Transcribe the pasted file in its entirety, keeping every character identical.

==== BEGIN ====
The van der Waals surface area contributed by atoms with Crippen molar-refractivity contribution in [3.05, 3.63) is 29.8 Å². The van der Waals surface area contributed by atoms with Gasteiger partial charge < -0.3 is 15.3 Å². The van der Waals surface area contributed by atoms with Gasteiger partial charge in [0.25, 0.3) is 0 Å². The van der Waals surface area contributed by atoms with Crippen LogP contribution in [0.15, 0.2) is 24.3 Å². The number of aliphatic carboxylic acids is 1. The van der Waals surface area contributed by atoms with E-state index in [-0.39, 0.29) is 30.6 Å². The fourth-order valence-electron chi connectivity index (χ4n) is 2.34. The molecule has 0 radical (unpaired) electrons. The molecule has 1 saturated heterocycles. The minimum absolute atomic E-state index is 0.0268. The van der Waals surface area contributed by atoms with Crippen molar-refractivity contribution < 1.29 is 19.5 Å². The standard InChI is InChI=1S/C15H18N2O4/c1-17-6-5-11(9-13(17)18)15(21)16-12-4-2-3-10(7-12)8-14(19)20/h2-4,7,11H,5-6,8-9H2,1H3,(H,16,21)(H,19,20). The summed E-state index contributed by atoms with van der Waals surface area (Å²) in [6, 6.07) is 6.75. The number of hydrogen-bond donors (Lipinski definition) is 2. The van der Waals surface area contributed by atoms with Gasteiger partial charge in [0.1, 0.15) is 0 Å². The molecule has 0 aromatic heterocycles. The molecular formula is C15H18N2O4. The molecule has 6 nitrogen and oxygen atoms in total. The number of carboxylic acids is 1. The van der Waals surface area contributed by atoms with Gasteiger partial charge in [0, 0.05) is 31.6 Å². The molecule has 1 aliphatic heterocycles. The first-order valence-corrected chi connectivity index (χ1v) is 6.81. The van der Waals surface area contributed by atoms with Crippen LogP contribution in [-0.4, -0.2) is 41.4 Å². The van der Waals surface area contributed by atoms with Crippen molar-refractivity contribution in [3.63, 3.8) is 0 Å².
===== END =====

The van der Waals surface area contributed by atoms with Crippen molar-refractivity contribution in [3.05, 3.63) is 29.8 Å². The van der Waals surface area contributed by atoms with Gasteiger partial charge < -0.3 is 15.3 Å². The van der Waals surface area contributed by atoms with Gasteiger partial charge in [0.25, 0.3) is 0 Å². The van der Waals surface area contributed by atoms with Crippen LogP contribution in [0.15, 0.2) is 24.3 Å². The number of aliphatic carboxylic acids is 1. The van der Waals surface area contributed by atoms with E-state index in [-0.39, 0.29) is 30.6 Å². The fourth-order valence-electron chi connectivity index (χ4n) is 2.34. The molecule has 0 radical (unpaired) electrons. The molecule has 1 saturated heterocycles. The minimum absolute atomic E-state index is 0.0268. The van der Waals surface area contributed by atoms with Crippen molar-refractivity contribution < 1.29 is 19.5 Å². The standard InChI is InChI=1S/C15H18N2O4/c1-17-6-5-11(9-13(17)18)15(21)16-12-4-2-3-10(7-12)8-14(19)20/h2-4,7,11H,5-6,8-9H2,1H3,(H,16,21)(H,19,20). The summed E-state index contributed by atoms with van der Waals surface area (Å²) in [6, 6.07) is 6.75. The number of hydrogen-bond donors (Lipinski definition) is 2. The van der Waals surface area contributed by atoms with Gasteiger partial charge in [0.1, 0.15) is 0 Å². The molecule has 0 aromatic heterocycles. The molecular formula is C15H18N2O4. The molecule has 6 nitrogen and oxygen atoms in total. The number of carboxylic acids is 1. The van der Waals surface area contributed by atoms with Gasteiger partial charge in [0, 0.05) is 31.6 Å². The molecule has 1 aliphatic heterocycles. The first-order valence-corrected chi connectivity index (χ1v) is 6.81. The van der Waals surface area contributed by atoms with Crippen LogP contribution in [-0.4, -0.2) is 41.4 Å². The van der Waals surface area contributed by atoms with Crippen molar-refractivity contribution in [3.63, 3.8) is 0 Å².